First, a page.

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Author Topic: The power of limits.  (Read 265 times)

Nick

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The power of limits.
« on: April 21, 2017, 02:12:13 PM »

In the 1940s a band was recorded with a couple of mics, direct to wire or maybe wax. Mixing was accomplished by positioning the musicians  around the mic(s). Editing didn't exist. Plugins didn't exist. Fast forward to 1966 and Brian Wilson and co are working on a modern masterpiece, Pet Sounds. Once again, a lot of live recordings, skilled musicians and not much post production. There was mixing, but it was done in pre 24 track style.
In the mid 1960s, mixing was pre planned and pre production was everything. This was due to limitations. Having a four track tape machine meant that you could either keep things very simple and mostly live, or plan out a bounce down process. Planning was required because a bounce to another four track machine meant track balances and relative EQ settings were frozen. Once a bounce had been carried out to another tape machine, more recorded tracks could be added to the production. Another reason for careful planning of this type of production was due to quality loss on each bounce due to any unwanted signal noise being sent to the next generation recording. The problem would be compounded with each bounce, so the most important elements would be recorded last for maximum quality.
Today, none of these issues exist! There is no need to plan a session due to lack of technical resources. There is no need to decide in advance in which order elements will be tracked. There is no need to even decide on which piano sound you want. There's no need to nail the timing of your drum or bass or guitar part. There's no need to record a chorus part more than once! There are no limits.

Back in the old days, how did producers like George Martin, Eddie Kramer and Phil Spector (to name only a few) achieve such brilliant results? They were wrought with limitations! When they were working though, they probably weren't lamenting a lack of technical prowess. They probably thought they had it pretty darn good! Their thought process was different from one we might adopt in the modern realm. One huge difference was the need for a strength of vision. Productions would be soon dead in the water if the vision was lost, because the means of recovery didn't exist. That vision of the final product needed to be firm and CLEAR. The work was towards that vision and it had to survive as the production traversed the limitations of the day.

So, what's the point? What am I getting at? As an exercise, I suggest imposing artificial limits on your next production. Below I'll list a couple of ideas that might get you started:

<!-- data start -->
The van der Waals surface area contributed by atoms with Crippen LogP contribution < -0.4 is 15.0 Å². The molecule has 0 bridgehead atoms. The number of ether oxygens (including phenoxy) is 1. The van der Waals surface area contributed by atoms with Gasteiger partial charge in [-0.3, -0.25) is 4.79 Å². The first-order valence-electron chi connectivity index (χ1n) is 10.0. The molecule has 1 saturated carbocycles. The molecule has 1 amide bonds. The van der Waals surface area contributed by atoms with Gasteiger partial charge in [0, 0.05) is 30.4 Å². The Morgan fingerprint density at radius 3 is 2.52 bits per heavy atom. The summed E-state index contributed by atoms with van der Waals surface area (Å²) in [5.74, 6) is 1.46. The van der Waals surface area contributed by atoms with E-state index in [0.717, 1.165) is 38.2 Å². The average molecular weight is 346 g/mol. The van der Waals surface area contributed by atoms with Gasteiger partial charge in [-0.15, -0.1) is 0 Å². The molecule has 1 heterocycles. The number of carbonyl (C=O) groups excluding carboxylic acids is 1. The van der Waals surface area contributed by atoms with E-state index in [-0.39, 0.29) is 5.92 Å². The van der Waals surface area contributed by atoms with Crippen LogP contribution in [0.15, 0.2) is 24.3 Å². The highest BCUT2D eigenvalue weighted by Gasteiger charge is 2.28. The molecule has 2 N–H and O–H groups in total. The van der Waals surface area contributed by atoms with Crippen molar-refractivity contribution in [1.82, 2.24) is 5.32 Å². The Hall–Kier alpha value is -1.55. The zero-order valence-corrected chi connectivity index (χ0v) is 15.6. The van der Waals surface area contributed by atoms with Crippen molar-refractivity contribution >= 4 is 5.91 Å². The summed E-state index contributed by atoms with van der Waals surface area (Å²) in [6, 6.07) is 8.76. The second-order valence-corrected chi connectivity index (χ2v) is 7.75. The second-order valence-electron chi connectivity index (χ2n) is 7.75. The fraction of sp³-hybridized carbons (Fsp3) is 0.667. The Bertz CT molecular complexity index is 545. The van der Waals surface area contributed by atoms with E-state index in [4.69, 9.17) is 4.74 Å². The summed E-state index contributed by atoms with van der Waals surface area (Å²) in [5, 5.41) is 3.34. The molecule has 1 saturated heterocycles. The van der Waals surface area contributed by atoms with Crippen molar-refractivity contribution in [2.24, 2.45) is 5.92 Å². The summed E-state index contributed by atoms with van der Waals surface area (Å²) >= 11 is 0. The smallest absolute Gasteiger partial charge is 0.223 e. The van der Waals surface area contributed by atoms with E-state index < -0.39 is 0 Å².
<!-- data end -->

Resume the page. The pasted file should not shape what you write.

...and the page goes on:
• Use one mic for the entire project
  • Use one bussed delay or reverb for the entire project
  • Produce something entirely in mono
  • Do not use EQ at all! Track items to sound how you want them to in the final mix
  • No edits! Every track must be performed in a single pass
  • Record no more than three tracks before bouncing them for use in the final mix

There are many more ideas that you can try. How about trying to simulate life in 1965? What limitations would there have been with regards to signal routing, compression, EQ? Did they even have delays back then??

There is another useful side effect of limiting your options. You will be forced to make the most of the gear you actually use. In the case of only using one mic, you're going to need to milk it for all it's worth so that in different situations, you can still record something usable. You might learn more about that mic. The same for using just one compressor, or EQ. You'll need to put them through their paces and wring all that you can from them. In the process, you might discover something about your gear that you'd previously missed.

Here's one final example of a limitation that you might find really useful for expanding your production thought process. Give yourself a severe time constraint! In four hours, starting from scratch, write, record and mix EIGHT songs. You can have as many or few recorded tracks for each song as you like, but make sure they are proper songs, not just sounds. Gibberish lyrics are fine. Be brutal, give yourself no breaks! The idea is to avoid all the second guessing and selection of samples that we often find ourselves doing these days. You have no time for that. Get the idea out, and get the idea recorded.

See how you go and please post the results in this thread so we can all share thoughts.
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